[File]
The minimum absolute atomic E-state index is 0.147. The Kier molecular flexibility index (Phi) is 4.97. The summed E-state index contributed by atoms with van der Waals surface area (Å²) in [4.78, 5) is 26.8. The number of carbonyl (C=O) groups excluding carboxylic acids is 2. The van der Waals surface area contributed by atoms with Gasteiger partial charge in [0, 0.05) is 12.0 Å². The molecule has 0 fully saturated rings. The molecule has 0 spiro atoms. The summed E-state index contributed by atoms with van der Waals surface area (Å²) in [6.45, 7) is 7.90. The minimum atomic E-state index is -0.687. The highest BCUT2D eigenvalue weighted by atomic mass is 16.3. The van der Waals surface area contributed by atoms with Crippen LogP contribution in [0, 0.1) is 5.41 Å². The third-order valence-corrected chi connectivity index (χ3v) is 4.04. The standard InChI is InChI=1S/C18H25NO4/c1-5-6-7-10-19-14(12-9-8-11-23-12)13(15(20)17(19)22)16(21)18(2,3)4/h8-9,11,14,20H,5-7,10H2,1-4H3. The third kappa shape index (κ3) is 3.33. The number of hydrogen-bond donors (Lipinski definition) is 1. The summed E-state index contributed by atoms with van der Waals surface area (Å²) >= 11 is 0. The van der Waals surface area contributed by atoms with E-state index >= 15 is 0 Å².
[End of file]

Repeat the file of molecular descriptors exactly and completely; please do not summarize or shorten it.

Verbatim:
The minimum absolute atomic E-state index is 0.147. The Kier molecular flexibility index (Phi) is 4.97. The summed E-state index contributed by atoms with van der Waals surface area (Å²) in [4.78, 5) is 26.8. The number of carbonyl (C=O) groups excluding carboxylic acids is 2. The van der Waals surface area contributed by atoms with Gasteiger partial charge in [0, 0.05) is 12.0 Å². The molecule has 0 fully saturated rings. The molecule has 0 spiro atoms. The summed E-state index contributed by atoms with van der Waals surface area (Å²) in [6.45, 7) is 7.90. The minimum atomic E-state index is -0.687. The highest BCUT2D eigenvalue weighted by atomic mass is 16.3. The van der Waals surface area contributed by atoms with Crippen LogP contribution in [0, 0.1) is 5.41 Å². The third-order valence-corrected chi connectivity index (χ3v) is 4.04. The standard InChI is InChI=1S/C18H25NO4/c1-5-6-7-10-19-14(12-9-8-11-23-12)13(15(20)17(19)22)16(21)18(2,3)4/h8-9,11,14,20H,5-7,10H2,1-4H3. The third kappa shape index (κ3) is 3.33. The number of hydrogen-bond donors (Lipinski definition) is 1. The summed E-state index contributed by atoms with van der Waals surface area (Å²) >= 11 is 0. The van der Waals surface area contributed by atoms with E-state index >= 15 is 0 Å².